Intensive livestock production creates environmental and animal welfare problems. Reforms currently being considered to the EU’s Common Agricultural Policy do not go nearly far enough to resolve these. But improvements can be made even within the current system.
At 40 percent, livestock account for a big chunk of the value of the EU’s agricultural output. The importance of livestock varies from one member state to another: from 21 percent in predominantly arable Romania, to 75 percent in Ireland with its many sheep and cattle. The number of animals per unit of area also differs, along with the problems associated with high stocking rates. The Netherlands has a high concentration of livestock, along with northern Italy and the northwestern parts of Germany and France.
Such concentrations lead to environmental problems, such as nitrogen and phosphorus pollution in water. Producing and consuming a lot of meat, milk and eggs emits significantly more greenhouse gas compared to diets based on plants. And animal welfare problems are widespread. There are no systematic, EU-wide surveys, but individual studies point to common health issues: joint diseases and tail biting in pig-fattening operations, lameness in cattle, and foot problems in poultry.
Surveys show that 82 percent of EU citizens think that more should be done to protect animal welfare in livestock production. This sentiment is widely shared across Europe – from a sizeable majority of 58 percent of respondents in Luxembourg to a near-unanimous 94 percent in Portugal. But doing more to protect animals would not be cheap: the Scientific Advisory Council for Agricultural Policy, a body attached to the German Ministry of Food and Agriculture, estimates that significant improvements in animal welfare would cost between 3 and 5 billion euros a year in Germany alone. That is between 13 and 23 percent of current production costs.
Both production and consumption should be reduced to lower emissions of greenhouse gases. This is especially important with ruminants, which produce a lot of emissions per kilo of meat or litre of milk produced. A political and economic strategy that recognizes the scale of these challenges does not yet exist, either at the EU level or in any of the member states. Large differences in livestock production and consumption between countries mean that planning and implementing such a strategy must be the task of governments in each member state. The Common Agricultural Policy would have to provide a suitable framework for such an effort.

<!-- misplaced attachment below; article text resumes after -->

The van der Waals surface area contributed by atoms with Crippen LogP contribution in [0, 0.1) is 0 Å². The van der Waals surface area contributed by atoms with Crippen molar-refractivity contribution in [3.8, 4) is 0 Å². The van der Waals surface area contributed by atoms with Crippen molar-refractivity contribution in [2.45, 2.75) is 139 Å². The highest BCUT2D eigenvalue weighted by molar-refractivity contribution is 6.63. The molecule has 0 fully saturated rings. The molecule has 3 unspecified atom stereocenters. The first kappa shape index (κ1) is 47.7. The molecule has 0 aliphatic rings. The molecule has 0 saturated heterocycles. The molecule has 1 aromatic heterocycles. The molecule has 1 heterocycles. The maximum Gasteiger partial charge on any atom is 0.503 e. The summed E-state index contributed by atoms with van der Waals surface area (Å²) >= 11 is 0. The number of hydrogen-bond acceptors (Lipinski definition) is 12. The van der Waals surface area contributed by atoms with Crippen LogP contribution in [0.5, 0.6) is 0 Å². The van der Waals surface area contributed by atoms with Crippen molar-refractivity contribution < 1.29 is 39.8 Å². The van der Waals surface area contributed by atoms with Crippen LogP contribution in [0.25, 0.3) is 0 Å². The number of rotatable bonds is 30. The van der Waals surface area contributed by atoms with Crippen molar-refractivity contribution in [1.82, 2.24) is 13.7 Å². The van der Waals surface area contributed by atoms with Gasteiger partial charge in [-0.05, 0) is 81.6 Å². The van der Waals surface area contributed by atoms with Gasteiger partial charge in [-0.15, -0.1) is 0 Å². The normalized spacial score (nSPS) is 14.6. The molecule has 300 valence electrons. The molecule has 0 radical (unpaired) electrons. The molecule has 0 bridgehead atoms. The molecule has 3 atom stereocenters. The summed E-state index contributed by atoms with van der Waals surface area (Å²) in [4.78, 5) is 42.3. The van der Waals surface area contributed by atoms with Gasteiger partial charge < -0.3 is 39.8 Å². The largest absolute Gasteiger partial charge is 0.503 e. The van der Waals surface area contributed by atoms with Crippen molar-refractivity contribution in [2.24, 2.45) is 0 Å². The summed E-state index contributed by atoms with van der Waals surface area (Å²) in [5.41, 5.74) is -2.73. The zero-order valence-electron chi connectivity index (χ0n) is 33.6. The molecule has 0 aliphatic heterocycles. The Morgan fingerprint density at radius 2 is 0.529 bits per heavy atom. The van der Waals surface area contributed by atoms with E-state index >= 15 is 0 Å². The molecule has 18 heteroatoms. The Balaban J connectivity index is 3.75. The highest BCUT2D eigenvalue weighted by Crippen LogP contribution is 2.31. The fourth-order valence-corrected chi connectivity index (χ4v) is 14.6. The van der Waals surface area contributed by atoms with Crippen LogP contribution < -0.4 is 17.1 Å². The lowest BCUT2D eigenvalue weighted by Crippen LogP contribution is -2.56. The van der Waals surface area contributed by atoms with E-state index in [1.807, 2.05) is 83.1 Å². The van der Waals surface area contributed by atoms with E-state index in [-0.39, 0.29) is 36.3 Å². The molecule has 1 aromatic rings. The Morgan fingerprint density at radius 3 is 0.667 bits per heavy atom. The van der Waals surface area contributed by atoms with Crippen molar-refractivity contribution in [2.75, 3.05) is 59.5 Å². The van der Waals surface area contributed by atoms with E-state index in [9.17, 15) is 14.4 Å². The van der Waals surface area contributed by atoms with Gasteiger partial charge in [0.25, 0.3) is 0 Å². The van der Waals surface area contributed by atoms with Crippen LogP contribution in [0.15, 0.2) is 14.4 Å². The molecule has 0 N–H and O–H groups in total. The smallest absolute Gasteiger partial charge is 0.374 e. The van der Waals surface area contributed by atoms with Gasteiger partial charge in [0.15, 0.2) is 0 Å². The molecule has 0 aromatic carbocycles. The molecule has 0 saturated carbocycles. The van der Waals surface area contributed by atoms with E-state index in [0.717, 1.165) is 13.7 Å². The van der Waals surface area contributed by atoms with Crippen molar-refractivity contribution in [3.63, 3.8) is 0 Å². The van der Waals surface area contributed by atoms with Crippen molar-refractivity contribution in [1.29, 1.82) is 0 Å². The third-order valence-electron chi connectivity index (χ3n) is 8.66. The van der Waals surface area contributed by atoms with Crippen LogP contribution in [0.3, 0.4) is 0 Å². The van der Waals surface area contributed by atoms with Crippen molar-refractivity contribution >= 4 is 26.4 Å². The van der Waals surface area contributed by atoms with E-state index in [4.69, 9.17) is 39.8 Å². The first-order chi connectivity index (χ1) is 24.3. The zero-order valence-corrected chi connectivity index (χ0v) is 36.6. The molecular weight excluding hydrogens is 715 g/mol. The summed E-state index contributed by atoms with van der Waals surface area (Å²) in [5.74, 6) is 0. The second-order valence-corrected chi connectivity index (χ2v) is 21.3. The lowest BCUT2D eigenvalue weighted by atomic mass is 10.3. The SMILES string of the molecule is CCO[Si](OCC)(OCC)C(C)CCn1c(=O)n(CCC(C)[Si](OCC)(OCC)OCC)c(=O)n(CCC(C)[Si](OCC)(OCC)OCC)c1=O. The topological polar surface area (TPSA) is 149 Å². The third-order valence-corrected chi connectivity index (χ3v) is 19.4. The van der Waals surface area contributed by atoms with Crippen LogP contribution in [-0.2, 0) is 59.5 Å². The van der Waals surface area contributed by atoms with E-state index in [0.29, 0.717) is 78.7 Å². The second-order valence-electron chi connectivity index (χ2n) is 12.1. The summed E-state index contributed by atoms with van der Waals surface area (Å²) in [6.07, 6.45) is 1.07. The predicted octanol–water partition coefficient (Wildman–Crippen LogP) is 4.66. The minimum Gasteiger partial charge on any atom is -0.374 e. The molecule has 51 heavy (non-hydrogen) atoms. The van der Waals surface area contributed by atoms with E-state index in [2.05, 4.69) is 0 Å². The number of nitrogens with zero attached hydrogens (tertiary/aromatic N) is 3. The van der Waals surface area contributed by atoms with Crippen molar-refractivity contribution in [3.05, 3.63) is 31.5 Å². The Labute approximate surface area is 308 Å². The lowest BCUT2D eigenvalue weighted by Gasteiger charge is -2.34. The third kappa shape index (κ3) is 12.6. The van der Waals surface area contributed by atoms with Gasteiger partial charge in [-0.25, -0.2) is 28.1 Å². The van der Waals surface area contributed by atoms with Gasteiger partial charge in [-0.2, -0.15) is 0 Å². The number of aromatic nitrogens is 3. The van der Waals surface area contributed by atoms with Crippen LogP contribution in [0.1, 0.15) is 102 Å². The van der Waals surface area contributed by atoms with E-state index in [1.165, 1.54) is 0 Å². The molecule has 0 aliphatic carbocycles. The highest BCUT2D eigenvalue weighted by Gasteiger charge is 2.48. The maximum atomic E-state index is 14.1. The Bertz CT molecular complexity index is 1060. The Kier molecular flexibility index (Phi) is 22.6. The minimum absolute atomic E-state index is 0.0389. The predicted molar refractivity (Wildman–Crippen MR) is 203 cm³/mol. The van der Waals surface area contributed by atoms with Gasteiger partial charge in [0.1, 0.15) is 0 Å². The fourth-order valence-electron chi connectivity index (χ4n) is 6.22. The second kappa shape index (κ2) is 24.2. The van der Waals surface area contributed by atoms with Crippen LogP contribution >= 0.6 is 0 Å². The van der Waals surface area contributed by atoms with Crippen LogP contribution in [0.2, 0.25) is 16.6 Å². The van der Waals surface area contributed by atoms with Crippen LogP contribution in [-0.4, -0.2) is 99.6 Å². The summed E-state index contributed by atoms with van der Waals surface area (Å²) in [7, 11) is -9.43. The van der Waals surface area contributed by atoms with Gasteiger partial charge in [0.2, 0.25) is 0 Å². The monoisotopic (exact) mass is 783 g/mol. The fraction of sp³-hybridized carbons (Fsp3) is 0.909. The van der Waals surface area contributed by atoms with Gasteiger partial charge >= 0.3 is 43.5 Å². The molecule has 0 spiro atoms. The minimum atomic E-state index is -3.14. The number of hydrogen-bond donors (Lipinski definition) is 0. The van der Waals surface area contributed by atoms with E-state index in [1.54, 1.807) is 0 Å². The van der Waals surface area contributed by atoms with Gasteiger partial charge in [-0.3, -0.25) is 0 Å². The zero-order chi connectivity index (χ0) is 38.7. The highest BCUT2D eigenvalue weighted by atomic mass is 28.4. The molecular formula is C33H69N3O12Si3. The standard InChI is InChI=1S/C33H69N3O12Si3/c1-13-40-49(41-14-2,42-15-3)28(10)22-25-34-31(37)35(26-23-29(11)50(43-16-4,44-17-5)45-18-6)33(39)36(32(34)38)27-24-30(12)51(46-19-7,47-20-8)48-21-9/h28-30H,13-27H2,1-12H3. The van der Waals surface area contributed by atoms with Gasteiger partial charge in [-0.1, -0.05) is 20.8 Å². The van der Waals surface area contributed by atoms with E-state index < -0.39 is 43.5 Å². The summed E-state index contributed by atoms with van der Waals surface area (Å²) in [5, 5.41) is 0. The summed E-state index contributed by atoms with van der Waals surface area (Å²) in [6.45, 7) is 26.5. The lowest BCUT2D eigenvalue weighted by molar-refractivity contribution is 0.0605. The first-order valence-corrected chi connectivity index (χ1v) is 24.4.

The Common Agricultural Policy consists of two “pillars”. Pillar I makes direct payments to farmers and is tied mainly to the area farmed, not to the services that farming provides. Pillar II, which covers rural development, offers the possibility of granting annual premiums to farmers for animal-friendly management. This can include providing grazing areas, allowing animals more space for movement, and enriching their environment – providing pigs with deep straw bedding or bales to keep them occupied, for example. But this flexibility is in fact rarely used. Between 2014 and 2020, only 1.5 percent of the Pillar II funds, or 205 million euros a year, were spent on animal welfare premiums. Even in welfare-conscious Germany, the figure was below 2 percent. That contrasts with area subsidies of 40 billion euros for the EU as a whole.
This comparison shows how poorly the EU’s farm budget is geared to the services that agriculture provides and the problems that it faces. Livestock farmers are up against particularly great challenges, with increasing obligations to protect groundwater and surface water, the climate, biodiversity and animal welfare. These requirements cannot be met merely by imposing more rules and regulations. Doing so would lead to significantly higher production costs and the increased import of cheap products from countries that do not have such stringent controls. That would negate the intended environmental and animal welfare benefits by shifting the problems abroad. The Common Agricultural Policy budget should be urgently reformed to reward compliance with the requirements and to cover part of the costs of doing so. Instead, a large part of the budget goes towards flat-rate subsidies on land. In many member states, it is also spent on coupled payments for ruminants, such as suckler cows.
Unfortunately, negotiations among the key EU level decision-makers – the European Parliament, Council and Commission – did not result in a fundamental shift away from flat-rate subsidies tied to land area. But even with the current post-2021 CAP, member states have many options to target the budget towards supporting animal welfare and environmental services provided by farms.
First, to ensure that more money is available to pay for services, member states can shift up to 25 percent from direct payments to Pillar II for agri-environmental and animal welfare programs. Second, eco-schemes in Pillar I and conditionality can be designed ambitiously. Third, the possibility to link part of the direct payments to production should aim strictly at animal welfare and environmental protection measures, such as the maintenance of grazing areas. Such payments should be based on grazed land and not bound to animal numbers or specific species. In conclusion, member states can and should not hide behind CAP regulations, but make full use of existing flexibility to target the money towards societal objectives.